Blurbs about #MJD219 and tales of my life

Westgate Bombing

In MJD219 recently, we were given the assignment to use Social Media to report on something that is happening in the world, and one of the things that we were told to utilize is our crowdsourcing tools. The thing that really interested me lately is the Westgate Mall bombings in Kenya. Much of the news has been taken over by this lately, and so it really caught my attention. My main way of finding out more about this subject was to first take to Twitter. Using the Twitter search tool, I searched #Westgate. This linked me to all of the posts where people were talking about Westgate and where they used hashtags to show what the post was relevant to. One of the posts that really caught my eye was this BBC article that talked about how the terrorists had rented a store out in the mall where they ended up hiding their weapons.

Using the link that I found on Twitter, I then clicked the link on the bottom to read more information, which lead me to this other BBC article, which goes further into detail about the Westgate bombings, such as how at the time there were over 60 people confirmed dead and another 61 people missing, just from one attack. The mall, according to someone who works at the mall, is barely recognizable because of the damage, and many of the goods, including jewelry, are missing. People could end up losing their jobs from this, simply because there is nowhere to work and so many goods have been taken.

Then, because Facebook does not yet support the option of searching through posts, I Facebook searched BBC World News, as they were the original posters of the articles that I had been reading about. I searched through many of their posts (they post many times a day about different topics) until I found something about the Westgate Mall bombings that interested me. The thing that I found was this Facebook post that was about a man, Ajay Patel, who had survived the bombings, and talked about his ordeal. He says that it was “like a war zone” as he describes the chaos of the whole situation.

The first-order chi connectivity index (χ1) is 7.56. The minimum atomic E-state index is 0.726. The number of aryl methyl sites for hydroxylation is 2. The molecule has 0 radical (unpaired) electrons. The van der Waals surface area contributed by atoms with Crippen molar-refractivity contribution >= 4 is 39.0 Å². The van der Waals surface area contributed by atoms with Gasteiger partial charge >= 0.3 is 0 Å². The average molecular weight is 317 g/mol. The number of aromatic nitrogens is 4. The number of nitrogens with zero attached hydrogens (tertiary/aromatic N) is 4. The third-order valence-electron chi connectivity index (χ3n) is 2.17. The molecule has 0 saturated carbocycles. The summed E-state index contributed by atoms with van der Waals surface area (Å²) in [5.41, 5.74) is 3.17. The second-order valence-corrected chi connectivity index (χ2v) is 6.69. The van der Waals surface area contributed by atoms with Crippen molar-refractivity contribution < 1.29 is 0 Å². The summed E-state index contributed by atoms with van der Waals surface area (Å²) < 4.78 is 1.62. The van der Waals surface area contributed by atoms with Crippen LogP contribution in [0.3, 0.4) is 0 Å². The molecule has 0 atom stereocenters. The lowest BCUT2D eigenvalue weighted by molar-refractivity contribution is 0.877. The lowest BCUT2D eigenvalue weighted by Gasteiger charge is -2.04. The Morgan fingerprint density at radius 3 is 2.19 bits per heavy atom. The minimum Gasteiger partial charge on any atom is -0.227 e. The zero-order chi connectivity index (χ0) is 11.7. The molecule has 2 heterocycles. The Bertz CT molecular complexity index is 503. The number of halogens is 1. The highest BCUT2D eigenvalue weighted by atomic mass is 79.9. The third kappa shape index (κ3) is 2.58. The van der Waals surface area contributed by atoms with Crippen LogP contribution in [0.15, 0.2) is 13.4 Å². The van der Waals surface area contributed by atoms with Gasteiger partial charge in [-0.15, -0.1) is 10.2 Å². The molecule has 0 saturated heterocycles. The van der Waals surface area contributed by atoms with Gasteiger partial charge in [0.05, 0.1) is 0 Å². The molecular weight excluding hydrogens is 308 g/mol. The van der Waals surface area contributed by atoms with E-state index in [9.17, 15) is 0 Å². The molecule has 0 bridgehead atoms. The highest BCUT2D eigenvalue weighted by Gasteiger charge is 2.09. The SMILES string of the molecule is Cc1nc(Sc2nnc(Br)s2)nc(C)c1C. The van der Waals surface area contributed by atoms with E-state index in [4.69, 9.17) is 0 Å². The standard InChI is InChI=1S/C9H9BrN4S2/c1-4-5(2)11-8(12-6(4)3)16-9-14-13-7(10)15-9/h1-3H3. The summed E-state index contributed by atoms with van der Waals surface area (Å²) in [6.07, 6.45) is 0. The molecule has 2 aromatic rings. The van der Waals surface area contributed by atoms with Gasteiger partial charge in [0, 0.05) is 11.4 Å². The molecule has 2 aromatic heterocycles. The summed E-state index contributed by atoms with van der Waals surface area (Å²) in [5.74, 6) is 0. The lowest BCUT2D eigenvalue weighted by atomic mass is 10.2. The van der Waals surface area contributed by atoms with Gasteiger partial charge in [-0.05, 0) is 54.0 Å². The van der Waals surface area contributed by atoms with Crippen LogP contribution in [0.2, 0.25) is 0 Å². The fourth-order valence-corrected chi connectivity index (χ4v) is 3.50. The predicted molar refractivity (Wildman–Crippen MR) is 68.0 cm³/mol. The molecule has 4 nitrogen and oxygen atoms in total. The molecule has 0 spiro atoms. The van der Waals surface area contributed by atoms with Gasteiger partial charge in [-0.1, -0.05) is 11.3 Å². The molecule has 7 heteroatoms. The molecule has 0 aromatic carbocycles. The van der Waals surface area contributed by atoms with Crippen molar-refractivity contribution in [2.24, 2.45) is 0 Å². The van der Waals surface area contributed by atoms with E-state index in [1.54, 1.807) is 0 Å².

All of the Twitter buzz and the Facebook posts about this have made me realize how huge an ordeal this is. I saw a post last week on Twitter, but I could not find the link. Instead, having read the article, I used what I remembered about the post to Google search it. The post talked about the terrorists telling young children that they are not monsters, which is what I ended up Googling (Westgate Bombers “we are not monsters”). I found this link from Fox News that talks about how the attackers freed the children and mothers (and even gave some kids chocolate bars) and said that they were only interested in killing Americans and Kenyans.

Using the information that I had gathered, I then posted a new status on Facebook. The status read:

This question is for a class. Serious responses would be much appreciated.

Did you follow the Westgate Mall bombings in Kenya as they were happening? If so, what was your reaction?

My status only generated one response: my father, John Gaudion, who said that he did not follow it exclusively but saw updates often on the news. I then asked my father if I could ask him a few questions, to which he responded, “Of course”.

I initially told my father that I had done a lot of research on the bombings in the last couple of days, and I asked him where he had heard information about the bombings. My dad said that he heard information from the news on the television, and when I asked if there were any more sources of his information, he said that not until a few days ago when he saw some YouTube videos.

I then attempted to show my father the video of Ajay Patel over Facebook. Unfortunately, because he was on his iPhone, the video would not play, so I explained the video to my father by telling him of what Ajay had said, and my father told me that that is what he had been hearing on the news, stories such as the story of Ajay Patel.

I then told my father about the article from BBC that said that the attackers had rented out a shop in the mall where they stored their ammunition and weapons, and my father said that he had not heard that yet and was very surprised that they had done that and not been caught.

Finally, I showed my father the article of the attackers saying that they are not monsters, and asked my dad if he agrees with that statement. My father told me that he very much disagreed with the statement, and that the men are indeed monsters, specifically because they said that they wanted to kill Americans, and my father had heard that some of the attackers ARE Americans. I agreed with my father, as I had heard that also. I then told my father that that concluded our interview, and thanked him for his time.

I hope you enjoyed reading what I found, thank you for your time.

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